But Russian nationalists need to ask themselves: “has Crimea which has been annexed to the Russian Federation become more Russian national than any other average Russian oblast of the Russian Federation?” The answer, the commentator says, is that it has become rather “’a Russian Mordvinia’” where Putin and his party will always get “98 percent” of the vote.

            “Behind the façade of ‘the Russian spring’ is nothing except Putin’s Russian Federation,” he says. And anyone who reflects for a minute will recognize that “absolutely nothing has been changed in the structure of the Russian state.” Instead, just as in the past, an order has been given to suppress Ukraine, and those who follow orders are trying to do it.

            When a different order comes down from the Kremlin, its supporters will cast aside Russian nationalism and adopt whatever the regime wants.

            Tragically, he continues, all too many Russian nationalists have failed to understand this. Instead, they have been misled by the regime’s slogans. But they should reflect on this: how has it happened that none of them have become leaders of “the Russian spring” while that action has been dominated by people who in the past opposed Russian nationalism?

             Moreover, the future for Russian nationalists is anything but bright.  If the veterans of the fighting in Donetsk and Luhansk return to Russia alive, they and not the theoreticians of a modernized Russian nationalism will be in demand. And their nationalism reflects whatever the powers that be says it should and nothing more.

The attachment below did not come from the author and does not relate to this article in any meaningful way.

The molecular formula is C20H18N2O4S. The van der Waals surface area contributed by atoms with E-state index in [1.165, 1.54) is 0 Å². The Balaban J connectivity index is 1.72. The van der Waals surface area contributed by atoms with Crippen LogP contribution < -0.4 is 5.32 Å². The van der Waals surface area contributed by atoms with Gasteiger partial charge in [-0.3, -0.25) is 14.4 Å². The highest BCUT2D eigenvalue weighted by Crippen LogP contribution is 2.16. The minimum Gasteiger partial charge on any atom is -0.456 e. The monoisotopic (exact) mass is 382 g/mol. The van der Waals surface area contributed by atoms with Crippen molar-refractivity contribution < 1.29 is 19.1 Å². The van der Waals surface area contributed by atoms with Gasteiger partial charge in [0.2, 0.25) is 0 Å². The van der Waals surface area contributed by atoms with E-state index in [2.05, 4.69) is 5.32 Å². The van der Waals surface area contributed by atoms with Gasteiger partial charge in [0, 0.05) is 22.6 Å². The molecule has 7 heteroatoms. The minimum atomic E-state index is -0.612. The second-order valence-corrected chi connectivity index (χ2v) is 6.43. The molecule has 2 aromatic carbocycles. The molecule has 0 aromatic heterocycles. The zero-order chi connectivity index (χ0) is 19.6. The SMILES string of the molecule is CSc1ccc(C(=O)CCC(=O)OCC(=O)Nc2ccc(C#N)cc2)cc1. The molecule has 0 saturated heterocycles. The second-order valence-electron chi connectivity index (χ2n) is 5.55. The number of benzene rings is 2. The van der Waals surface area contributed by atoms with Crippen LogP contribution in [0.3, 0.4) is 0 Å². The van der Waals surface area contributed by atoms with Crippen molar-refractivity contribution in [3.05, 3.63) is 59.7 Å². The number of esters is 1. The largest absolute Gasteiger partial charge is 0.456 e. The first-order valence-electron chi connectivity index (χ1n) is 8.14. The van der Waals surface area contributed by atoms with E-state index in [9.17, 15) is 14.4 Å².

“Each nation can and must have its own nationalism even if this doesn’t please liberals and nationalists of other nationalities, Krasheninnikov continues. But he says that from his personal point of view, what has occurred over the last several months is both wrong and discouraging.

            “Instead of a contemporary, European and civilized Russian nationalism with which one can argue, struggle, and constructively co-exist,” there has appeared once again in Russia an “aggressive and angry” nationalism of the Prokhanovs and Zhirinovskys “without prospects and completely controlled by the state.”

            All Putin had to do was to pronounce the word “’Russian,’” and people fell all over themselves to believe that he had taken a nationalist turn. But all he has to do is say something else, and the propaganda machine will ensure that people will take an entirely and quite possibly totally opposed one.

            A few Russian nationalists have not been deceived, he says. Instead, “even in the most insane days of ‘the Russian spring,’ they retained their good sense and did not fall into chauvinist hysteria, did not curse Ukrainians, and were not afraid to speak out in support of Ukraine, remembering that Ukrainians are our  brothers” -- unlike the Chechens on whom Putin relies.